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I'm practicing an exam question and would appreciate having my proof verified.

Let $(x_n)$ be a Cauchy sequence in $X$. Suppose $f: X \rightarrow \mathbb{R}$ is a continuous (and therefore bounded) function.

Then, $(f(x_n))$ is a bounded sequence in $\mathbb{R}$. By Bolzano-Weierstrass, there exists a subsequence $(f_{n_k})$ that converges to some $y \in \mathbb{R}$. Therefore, there exists a ball $B$ of radius $\epsilon$ centered at $f(x_{n_k})$ that contains $y$ and all $f(x_{n_j})$ for $j \geq k$.

Let $B' = f^{-1}(B)$ denote the preimage of $B$ in $X$. By the continuity of $f$, $B'$ is an open ball of in $X$ which contains all $x_{n_j}$ for $j \geq k$ and $f^{-1}(y) =: x$. Thus, the subsequence $x_{n_k}$ converges to $x \in X$.

Lastly, this implies that $x_n$ converges to $x$ since $$d(x_n, x) \leq d(x_n, x_{n_k}) + d(x_{n_k}, x) < \epsilon$$ by the triangle inequality.

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    $\begingroup$ Some comments: (1) $B’$ is an open set in $X$ but needs not to be an open ball. (2) You say that $x:=f^{-1}(y)$, but what if $f$ is not injective? (3) the hypothesis is that any continuous function from $X$ to $\Bbb{R}$ is bounded, however in your proof you only use that there is one continuous bounded function. $\endgroup$ Aug 26 '19 at 22:23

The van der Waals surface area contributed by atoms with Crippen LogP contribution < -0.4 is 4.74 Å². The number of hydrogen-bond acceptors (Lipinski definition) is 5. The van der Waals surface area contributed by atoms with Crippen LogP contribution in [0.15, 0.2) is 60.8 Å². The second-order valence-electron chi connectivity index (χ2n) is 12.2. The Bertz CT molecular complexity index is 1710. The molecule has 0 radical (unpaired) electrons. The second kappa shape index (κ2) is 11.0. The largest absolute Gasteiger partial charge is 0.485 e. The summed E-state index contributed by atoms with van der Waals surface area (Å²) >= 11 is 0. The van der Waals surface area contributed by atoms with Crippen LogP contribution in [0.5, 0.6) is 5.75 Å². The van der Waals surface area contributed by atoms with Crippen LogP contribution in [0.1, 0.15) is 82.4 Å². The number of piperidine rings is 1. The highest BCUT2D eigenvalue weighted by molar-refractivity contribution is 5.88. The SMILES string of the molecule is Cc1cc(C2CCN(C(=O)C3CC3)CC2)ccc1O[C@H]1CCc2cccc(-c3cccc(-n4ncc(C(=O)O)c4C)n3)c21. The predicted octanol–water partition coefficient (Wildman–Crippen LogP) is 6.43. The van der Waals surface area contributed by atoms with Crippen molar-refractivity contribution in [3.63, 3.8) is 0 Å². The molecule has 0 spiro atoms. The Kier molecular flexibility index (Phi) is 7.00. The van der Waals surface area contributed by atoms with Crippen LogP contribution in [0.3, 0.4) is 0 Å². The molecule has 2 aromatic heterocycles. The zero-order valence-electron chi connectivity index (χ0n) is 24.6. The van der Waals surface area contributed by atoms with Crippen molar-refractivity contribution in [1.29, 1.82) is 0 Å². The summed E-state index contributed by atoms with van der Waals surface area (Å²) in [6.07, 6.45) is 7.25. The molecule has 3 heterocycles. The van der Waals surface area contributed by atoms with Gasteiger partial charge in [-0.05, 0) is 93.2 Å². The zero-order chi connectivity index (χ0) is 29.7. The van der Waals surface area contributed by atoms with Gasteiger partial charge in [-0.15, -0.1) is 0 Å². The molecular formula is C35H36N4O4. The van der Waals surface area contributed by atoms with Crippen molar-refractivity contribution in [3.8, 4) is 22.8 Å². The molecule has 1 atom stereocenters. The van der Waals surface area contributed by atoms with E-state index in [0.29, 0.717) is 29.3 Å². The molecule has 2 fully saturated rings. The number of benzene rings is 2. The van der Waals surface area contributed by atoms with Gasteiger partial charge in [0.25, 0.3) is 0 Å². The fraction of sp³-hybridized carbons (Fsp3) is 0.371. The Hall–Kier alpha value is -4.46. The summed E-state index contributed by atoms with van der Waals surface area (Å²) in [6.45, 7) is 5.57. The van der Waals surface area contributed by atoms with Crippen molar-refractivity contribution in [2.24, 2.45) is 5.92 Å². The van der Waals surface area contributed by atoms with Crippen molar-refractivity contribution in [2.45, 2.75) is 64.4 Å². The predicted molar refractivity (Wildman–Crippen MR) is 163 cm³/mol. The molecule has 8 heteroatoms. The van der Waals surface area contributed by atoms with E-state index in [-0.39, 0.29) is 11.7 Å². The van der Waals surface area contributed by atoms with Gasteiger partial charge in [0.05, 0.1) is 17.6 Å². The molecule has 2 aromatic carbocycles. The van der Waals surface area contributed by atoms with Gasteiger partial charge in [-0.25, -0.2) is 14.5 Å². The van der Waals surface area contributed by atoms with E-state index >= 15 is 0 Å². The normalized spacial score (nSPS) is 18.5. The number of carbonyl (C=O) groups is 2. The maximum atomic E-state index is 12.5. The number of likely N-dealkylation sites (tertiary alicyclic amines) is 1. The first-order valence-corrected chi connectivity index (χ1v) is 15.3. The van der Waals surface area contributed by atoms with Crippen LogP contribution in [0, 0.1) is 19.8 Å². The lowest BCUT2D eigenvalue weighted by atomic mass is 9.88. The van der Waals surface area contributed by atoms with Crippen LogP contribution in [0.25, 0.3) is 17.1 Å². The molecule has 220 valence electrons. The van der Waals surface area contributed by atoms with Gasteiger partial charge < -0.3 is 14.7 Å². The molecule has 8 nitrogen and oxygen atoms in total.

• $\begingroup$ Stronger conclusion: $X$ is compact: if $X$ is not compact the there is a sequence $\{x_n\}$ with no limit point. Define $f(x_n)=n$. Then $f$ is continuous on $\{x_n: n \geq 1\}$ and it can be extended to a continuous function on $X$ by Tietze's Theorem. $\endgroup$ Aug 26 '19 at 23:39
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$B'$ is not an open ball. It's open, yes, but it doesn't have to be a ball. Also, $f^{-1}(y)$ can have several values at once, and you don't really know that any of them are the limit of the $x_n$.

You have only used that there exists a continuous and bounded function. That's not the whole strength of the hypothesis, and it's not enough. I would suggest you construct a specific function in a clever way, and then use the fact that if it is continuous, then it is bounded. And then use the cleverness with which it was constructed to show that the space is complete. Or at least that some given Cauchy sequence converges.

Here is one approach, showing the contrapositive instead (I always consider the contrapositive; some times the proof for one variation comes much easier than the proof for the other). Which is to say, if $X$ is not complete, then there is a continuous, unbounded function $X\to\Bbb R$.

Assume $X$ is not complete. Let $x_n$ be a Cauchy sequence in $X$ which is not convergent. Then define the function $f:X\to\Bbb R$ as follows: $$ f(x)=\frac1{\lim_{k\to\infty}d(x,x_k)} $$ It is well-defined and continuous (this must be shown), but $f(x_n)$ goes to $\infty$ as $n$ increases, so it isn't bounded (this must also be shown).

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  • $\begingroup$ Actually $X$ has to be compact and the proof is even simpler. $\endgroup$ Aug 26 '19 at 23:40

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